Thursday, May 27, 2010


UPDATE: Hayden sentenced to life in prison
May 26, 2010 10:03 AM
Updated at 3:58 p.m.

Our family finally received justice for our brother Billy. I cannot thank all of the people who made this possible. The kindness of all involved is unbelievable.
From the wonderful agents from NCIS, detectives, Sheriff Brown, the DA's Mr. Lee and Mr.Maultsby , and their assistant Peggy Johnson. Bonnie Sharpe, Lindell, and the wonderful family of Robert Fitta,whom we adore, they held strong with the truth, waiting for justice also. We could not have had a GUILTY verdict without their help. We love them all

A young Camp Lejeune Marine in the summer of 1972, George Hayden wanted to reconnect with his Ohio high school sweetheart. But she was married to another Marine.

Hayden solved the problem by putting two bullets into the back and head of 27-year-old Sgt. William Miller.

Thirty-seven years later, an Onslow County jury convicted Hayden of first-degree murder and a judge sentenced him to life in prison Wednesday afternoon. He hugged his wife for a long moment before bailiffs took away his cigarettes and led him to jail.

After the trial, the Miller family lined up along the sidewalk outside the courthouse making phone calls and talking to reporters.

“I never lost hope; I always knew we’d get here,” said Sharron Aguilar, who kept the case of her brother’s death alive for nearly four decades.

While William Miller was in Okinawa, Hayden moved into Miller’s Piney Green area home, played house with Miller’s wife and newborn, and allegedly began to sign his name to Miller’s checks.

“He stole my brother’s home, wife and child, and money,” said Charlie Miller, the youngest of six in Miller’s family. “He tried to steal his identity, and when that didn’t work he stole Billy’s life.”

When Miller returned stateside, he beat up Hayden and tossed him out of the house in August 1972. Humiliated, Hayden told Miller he would get revenge with an M-16.

Miller’s wife, now Vickie Babbitt, followed Hayden, bringing her and Miller’s 1-year-old daughter with her.

Miller had lost two daughters in a previous marriage and he was not about to lose another one so he began to build a custody case against his wife and a criminal fraud case against Hayden. He gave the alleged evidence to a neighbor for safe keeping.

On Sept. 16, 1972, Miller received a call from his estranged wife to meet him on Western Boulevard. Less than 20 minutes later, Miller was found dead in the street, shot twice with M-16 rounds.

A few days later, Hayden showed up at the neighbor’s house and took the alleged evidence Miller had collected against him, according to court testimony.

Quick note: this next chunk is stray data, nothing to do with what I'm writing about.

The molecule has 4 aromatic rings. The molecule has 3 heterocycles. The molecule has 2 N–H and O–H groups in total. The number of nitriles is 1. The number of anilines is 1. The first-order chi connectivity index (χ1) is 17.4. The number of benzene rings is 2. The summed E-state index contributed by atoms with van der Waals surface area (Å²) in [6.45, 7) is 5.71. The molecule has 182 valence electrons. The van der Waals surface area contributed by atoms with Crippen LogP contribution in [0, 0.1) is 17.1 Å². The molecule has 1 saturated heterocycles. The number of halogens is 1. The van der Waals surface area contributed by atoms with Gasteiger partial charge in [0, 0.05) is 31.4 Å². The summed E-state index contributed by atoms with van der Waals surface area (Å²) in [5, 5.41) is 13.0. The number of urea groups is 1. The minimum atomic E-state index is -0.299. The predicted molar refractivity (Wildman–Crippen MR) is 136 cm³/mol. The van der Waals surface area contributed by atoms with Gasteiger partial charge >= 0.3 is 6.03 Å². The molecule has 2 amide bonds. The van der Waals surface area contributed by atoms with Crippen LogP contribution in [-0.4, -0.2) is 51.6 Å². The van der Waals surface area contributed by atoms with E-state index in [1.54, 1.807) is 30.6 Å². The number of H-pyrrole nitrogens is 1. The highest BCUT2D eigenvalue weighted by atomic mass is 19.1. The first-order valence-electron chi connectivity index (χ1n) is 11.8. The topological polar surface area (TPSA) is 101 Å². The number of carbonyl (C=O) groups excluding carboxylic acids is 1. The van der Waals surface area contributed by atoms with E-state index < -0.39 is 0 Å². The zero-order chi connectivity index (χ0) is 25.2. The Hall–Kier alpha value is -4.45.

Detectives at the time suspected Hayden of killing Miller but couldn’t gather needed evidence to arrest him.

For nearly 40 years Miller’s death went unpunished. While Miller’s family fell apart, Hayden did well. He married Miller’s wife, and stayed in touch even after their divorce. He retired from the Marine Corps and joined the Carteret County Sheriff’s Department. He went on to be police chief in Cape Carteret and Belhaven.

But he couldn’t shake local, state and federal investigators who came around every few years like clockwork asking the same question: Where were you the night William Miller died?

Aguilar, living in Houston, spent years compiling documents in the case and eventually turned them over to The Daily News. Two cold case articles in the summer of 2008 elicited new information from a witness previously unknown to law enforcement. A whirlwind investigation by the Onslow County Sheriff’s Department, Naval Criminal Investigative Services and the N.C. SBI resulted in three arrests.

Babbitt, 58, and former Marine Rodger Gill, 56, also face first-degree murder and conspiracy charges. Gill was friends with Hayden at the time and testified against him last week.

Miller’s daughter, Wendy Jo McGee, called the trial a “roller coaster ride” Wednesday afternoon. “I have been a nervous wreck for two weeks.”

The jury took three days to reach a verdict. At the start of deliberations Friday jurors were split: Four thought Hayden was guilty, four believed in his innocence and four remained undecided. By Wednesday morning when the jury said they were having difficulties reaching a verdict the split had narrowed: nine guilty and three not guilty, jury members told The Daily News after the trial.

Later in the day, they had reached their consensus: guilty.

“This was the most difficult decision of my entire life,” one juror said.

Sandwiched between the guilty verdict and sentencing, N.C. Superior Court Judge Ken Crow conducted a inquiry into possible juror misconduct to determine the validity of an anonymous Crime Stoppers tip that Juror No. 3 had discussed the trial, described crime scene photographs and called Hayden “creepy.”

After interviewing the juror, Crow ruled that the allegations were groundless and the verdict would stand. Crow determined that more than likely the tip came from the juror’s estranged spouse in an attempt to skew an ongoing custody battle.

The Miller family will return to Jacksonville for Babbitt’s trial, which has not been scheduled yet.

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